Wednesday, May 22, 2013

New study by Mequoda Group predicts rise in preference for digital magazine over print

I am generally skeptical about studies that attempt to predict the future of customer preferences. After all, how many of us would have said in 2006, for instance, that just two years later we would be getting out weather news from an app, or that a few years later we'd be reading much of our news through short sentences found on something called Twitter.

Nonetheless, Mequoda Group has today released the results of a study that they claim shows that 23 percent of current tablet owners already prefer reading magazines on their tablets, and then goes on to predict that a majority of readers will feel this was by 2020.

“The rapid consumer adoption of tablets, and an early preference for digital magazines over print magazines by their users, leads us to conclude that a long-range digital publishing strategy is imperative to the survival and prosperity of every magazine publisher," said Mequoda's CEO Don Nicholas.

You can read the study yourself by downloading it here.

Like most studies about tablets, the Mequoda Group study makes the mistake of throwing all tablets into the same boat. For instance, the study shows that 51 percent of tablet users prefer streaming video, as opposed to 39 percent who read books, 26 percent who read magazines. But one would guess that the type of tablet one owns will significantly influence media preferences (or many it won't). It is generally agreed, for instance, that iPad owners are more disposed to buying media – does this mean that iPad owners are more likely to read digital magazines on their tablets than the owners of another brand? Maybe, but I'd like to see this level of detail.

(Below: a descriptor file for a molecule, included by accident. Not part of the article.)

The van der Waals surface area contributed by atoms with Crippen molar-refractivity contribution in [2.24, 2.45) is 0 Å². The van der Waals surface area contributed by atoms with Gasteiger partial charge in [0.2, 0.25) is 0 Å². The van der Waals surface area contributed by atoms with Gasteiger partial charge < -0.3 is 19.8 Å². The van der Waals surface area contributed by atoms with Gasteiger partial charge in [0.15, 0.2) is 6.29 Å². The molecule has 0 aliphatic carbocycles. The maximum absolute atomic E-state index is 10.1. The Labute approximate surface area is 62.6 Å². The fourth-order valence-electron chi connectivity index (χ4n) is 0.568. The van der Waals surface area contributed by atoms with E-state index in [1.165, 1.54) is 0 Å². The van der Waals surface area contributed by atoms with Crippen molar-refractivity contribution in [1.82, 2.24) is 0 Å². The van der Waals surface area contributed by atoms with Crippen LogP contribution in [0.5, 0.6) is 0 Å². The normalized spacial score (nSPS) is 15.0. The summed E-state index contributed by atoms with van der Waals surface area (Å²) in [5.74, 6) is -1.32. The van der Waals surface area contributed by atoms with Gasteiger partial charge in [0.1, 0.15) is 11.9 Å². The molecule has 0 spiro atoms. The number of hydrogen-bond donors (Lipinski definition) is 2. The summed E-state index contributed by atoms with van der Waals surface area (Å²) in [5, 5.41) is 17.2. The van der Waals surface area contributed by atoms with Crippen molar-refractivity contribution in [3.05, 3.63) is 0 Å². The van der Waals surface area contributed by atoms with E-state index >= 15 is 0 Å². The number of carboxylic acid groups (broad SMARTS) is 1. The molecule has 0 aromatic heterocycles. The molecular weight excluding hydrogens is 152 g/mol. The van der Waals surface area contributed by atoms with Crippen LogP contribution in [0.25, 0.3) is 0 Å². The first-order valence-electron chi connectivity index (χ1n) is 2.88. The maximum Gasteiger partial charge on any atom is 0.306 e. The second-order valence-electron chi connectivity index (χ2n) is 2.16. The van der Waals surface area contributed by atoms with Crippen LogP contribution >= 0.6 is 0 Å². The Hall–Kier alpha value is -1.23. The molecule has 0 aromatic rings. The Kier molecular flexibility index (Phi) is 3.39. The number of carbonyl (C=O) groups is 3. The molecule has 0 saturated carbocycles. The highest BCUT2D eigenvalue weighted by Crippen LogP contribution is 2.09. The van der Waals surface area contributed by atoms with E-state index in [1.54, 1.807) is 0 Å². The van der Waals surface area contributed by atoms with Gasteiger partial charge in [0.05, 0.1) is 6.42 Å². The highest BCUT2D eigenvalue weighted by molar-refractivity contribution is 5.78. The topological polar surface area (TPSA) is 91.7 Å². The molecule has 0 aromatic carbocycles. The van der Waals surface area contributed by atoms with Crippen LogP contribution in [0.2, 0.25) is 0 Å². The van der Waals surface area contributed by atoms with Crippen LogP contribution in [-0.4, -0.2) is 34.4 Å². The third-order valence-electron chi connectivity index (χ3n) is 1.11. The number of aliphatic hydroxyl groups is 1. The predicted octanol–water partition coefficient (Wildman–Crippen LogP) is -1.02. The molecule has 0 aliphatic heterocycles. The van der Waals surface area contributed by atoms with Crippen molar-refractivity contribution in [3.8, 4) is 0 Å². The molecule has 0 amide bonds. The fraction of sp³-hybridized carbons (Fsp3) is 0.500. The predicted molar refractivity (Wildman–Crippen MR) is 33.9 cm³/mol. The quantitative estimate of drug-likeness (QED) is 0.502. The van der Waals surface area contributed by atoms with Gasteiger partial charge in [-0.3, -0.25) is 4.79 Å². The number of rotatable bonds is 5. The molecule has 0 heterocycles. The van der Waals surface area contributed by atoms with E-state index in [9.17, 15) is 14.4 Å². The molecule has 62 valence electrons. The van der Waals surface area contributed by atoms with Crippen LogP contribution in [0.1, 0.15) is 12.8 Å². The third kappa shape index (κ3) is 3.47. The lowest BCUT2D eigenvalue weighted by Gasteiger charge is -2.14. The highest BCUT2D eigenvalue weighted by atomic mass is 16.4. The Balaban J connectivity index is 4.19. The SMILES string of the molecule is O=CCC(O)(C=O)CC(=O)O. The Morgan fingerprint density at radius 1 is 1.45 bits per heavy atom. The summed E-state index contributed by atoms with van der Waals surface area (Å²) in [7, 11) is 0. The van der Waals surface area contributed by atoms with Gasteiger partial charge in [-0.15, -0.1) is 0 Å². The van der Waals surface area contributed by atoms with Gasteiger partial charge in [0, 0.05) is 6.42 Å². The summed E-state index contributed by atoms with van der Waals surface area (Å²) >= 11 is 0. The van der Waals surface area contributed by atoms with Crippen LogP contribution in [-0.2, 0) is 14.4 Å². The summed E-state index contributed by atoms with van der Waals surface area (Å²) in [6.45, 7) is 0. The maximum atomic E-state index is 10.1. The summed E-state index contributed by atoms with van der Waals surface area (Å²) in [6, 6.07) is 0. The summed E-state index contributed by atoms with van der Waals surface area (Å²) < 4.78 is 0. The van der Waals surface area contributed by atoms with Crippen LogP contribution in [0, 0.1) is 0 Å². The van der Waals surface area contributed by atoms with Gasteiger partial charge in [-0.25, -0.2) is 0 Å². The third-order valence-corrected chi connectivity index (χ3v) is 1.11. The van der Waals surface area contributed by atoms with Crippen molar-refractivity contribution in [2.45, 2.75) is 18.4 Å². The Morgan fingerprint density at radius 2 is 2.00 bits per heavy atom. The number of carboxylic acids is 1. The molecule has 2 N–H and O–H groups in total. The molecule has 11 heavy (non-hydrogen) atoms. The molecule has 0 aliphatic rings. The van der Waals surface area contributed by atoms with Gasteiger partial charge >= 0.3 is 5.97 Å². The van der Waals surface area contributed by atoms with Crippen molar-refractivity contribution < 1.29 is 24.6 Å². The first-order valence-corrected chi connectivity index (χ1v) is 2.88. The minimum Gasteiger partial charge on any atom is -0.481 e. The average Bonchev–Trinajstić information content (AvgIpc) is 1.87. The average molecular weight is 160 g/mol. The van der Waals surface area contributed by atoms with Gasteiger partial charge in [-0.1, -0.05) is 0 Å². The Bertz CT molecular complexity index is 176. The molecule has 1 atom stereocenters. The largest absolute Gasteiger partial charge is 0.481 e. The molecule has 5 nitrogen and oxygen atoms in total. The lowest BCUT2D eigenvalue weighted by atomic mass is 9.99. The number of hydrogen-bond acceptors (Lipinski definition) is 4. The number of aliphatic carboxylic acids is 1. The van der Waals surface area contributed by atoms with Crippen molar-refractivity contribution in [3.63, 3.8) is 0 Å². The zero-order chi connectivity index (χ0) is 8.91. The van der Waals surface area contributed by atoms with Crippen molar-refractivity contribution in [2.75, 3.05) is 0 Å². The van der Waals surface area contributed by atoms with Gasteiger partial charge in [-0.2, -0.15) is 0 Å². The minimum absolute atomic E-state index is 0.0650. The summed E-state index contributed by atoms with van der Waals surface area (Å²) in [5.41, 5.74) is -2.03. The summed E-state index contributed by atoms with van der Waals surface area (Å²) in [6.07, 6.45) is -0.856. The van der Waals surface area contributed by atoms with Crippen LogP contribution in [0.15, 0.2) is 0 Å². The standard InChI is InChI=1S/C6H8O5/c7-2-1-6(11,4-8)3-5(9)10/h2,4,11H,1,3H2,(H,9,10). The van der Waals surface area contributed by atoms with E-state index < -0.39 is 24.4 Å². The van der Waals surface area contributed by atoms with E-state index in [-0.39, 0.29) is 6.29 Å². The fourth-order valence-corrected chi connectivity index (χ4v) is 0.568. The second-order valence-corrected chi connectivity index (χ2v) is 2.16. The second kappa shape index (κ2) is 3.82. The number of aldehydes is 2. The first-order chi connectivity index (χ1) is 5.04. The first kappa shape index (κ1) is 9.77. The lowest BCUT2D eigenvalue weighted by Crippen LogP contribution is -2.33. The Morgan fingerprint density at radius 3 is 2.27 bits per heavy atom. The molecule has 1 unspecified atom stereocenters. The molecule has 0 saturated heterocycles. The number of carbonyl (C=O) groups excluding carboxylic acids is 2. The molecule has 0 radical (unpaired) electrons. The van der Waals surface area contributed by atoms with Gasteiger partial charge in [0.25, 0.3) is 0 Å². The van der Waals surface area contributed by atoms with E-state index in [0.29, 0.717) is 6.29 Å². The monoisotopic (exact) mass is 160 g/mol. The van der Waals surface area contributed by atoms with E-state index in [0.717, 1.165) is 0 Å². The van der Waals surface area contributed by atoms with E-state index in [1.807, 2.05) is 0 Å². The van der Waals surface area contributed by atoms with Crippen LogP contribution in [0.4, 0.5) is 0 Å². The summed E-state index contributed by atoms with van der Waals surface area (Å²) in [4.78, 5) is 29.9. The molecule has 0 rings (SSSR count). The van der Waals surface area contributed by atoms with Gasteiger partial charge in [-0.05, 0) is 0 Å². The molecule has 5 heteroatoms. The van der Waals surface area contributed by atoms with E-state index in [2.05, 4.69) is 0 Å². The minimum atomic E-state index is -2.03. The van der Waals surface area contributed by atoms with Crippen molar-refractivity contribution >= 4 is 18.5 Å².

The study, though, does give publisher important reinforcement concerning the demographics of tablet owners, showing them generally more upscale. Again, though, the study lumps all tab owners together in ways that makes the data meaningless. For instance, the study shows a pretty much even split between men and women – which may be the case – but it is also possible that when one looks at the kinds of tablets owned by each group that patterns might arise. For instance, do women prefer smaller tablets, do they prefer Kindles? This might tell a magazine publisher that it is important to optimize their digital edition for smaller tablets, launch inside Amazon right away rather than simply launch for the Apple Newsstand.

Of course, Mequoda Group has a vested interest in all this so their conclusions must be taken with a grain of salt.

"All in all, no publisher should wait one single day more to launch a digital magazine. No matter how tiny your operation, there appears to be no downside for digital magazines and apps, and at the same time, there are clearly massive new revenue streams to be had," the study concludes.